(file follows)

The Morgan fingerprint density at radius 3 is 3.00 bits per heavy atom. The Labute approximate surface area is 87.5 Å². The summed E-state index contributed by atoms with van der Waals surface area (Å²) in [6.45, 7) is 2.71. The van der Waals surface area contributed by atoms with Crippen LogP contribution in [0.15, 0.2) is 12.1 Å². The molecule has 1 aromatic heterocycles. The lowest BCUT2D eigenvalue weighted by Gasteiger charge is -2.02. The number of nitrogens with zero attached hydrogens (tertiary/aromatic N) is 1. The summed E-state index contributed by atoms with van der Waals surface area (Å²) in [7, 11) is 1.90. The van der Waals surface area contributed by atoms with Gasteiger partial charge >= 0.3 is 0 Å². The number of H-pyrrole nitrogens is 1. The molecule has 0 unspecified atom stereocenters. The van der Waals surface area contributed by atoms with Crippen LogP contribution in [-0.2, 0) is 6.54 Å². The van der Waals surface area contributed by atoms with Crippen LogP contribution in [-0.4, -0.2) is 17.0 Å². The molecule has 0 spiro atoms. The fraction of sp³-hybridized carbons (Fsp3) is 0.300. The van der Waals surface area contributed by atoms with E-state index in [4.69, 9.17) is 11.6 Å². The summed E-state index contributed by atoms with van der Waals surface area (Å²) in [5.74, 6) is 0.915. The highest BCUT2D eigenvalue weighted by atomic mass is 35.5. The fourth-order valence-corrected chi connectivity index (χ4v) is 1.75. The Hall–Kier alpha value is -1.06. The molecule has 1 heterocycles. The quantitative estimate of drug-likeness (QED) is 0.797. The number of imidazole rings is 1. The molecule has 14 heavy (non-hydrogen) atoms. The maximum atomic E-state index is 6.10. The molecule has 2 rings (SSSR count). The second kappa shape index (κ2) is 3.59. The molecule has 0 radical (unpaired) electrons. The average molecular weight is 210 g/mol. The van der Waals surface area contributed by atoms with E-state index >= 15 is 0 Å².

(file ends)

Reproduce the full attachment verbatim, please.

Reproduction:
The Morgan fingerprint density at radius 3 is 3.00 bits per heavy atom. The Labute approximate surface area is 87.5 Å². The summed E-state index contributed by atoms with van der Waals surface area (Å²) in [6.45, 7) is 2.71. The van der Waals surface area contributed by atoms with Crippen LogP contribution in [0.15, 0.2) is 12.1 Å². The molecule has 1 aromatic heterocycles. The lowest BCUT2D eigenvalue weighted by Gasteiger charge is -2.02. The number of nitrogens with zero attached hydrogens (tertiary/aromatic N) is 1. The summed E-state index contributed by atoms with van der Waals surface area (Å²) in [7, 11) is 1.90. The van der Waals surface area contributed by atoms with Gasteiger partial charge >= 0.3 is 0 Å². The number of H-pyrrole nitrogens is 1. The molecule has 0 unspecified atom stereocenters. The van der Waals surface area contributed by atoms with Crippen LogP contribution in [-0.2, 0) is 6.54 Å². The van der Waals surface area contributed by atoms with Crippen LogP contribution in [-0.4, -0.2) is 17.0 Å². The molecule has 0 spiro atoms. The fraction of sp³-hybridized carbons (Fsp3) is 0.300. The van der Waals surface area contributed by atoms with E-state index in [4.69, 9.17) is 11.6 Å². The summed E-state index contributed by atoms with van der Waals surface area (Å²) in [5.74, 6) is 0.915. The highest BCUT2D eigenvalue weighted by atomic mass is 35.5. The fourth-order valence-corrected chi connectivity index (χ4v) is 1.75. The Hall–Kier alpha value is -1.06. The molecule has 1 heterocycles. The quantitative estimate of drug-likeness (QED) is 0.797. The number of imidazole rings is 1. The molecule has 14 heavy (non-hydrogen) atoms. The maximum atomic E-state index is 6.10. The molecule has 2 rings (SSSR count). The second kappa shape index (κ2) is 3.59. The molecule has 0 radical (unpaired) electrons. The average molecular weight is 210 g/mol. The van der Waals surface area contributed by atoms with E-state index >= 15 is 0 Å².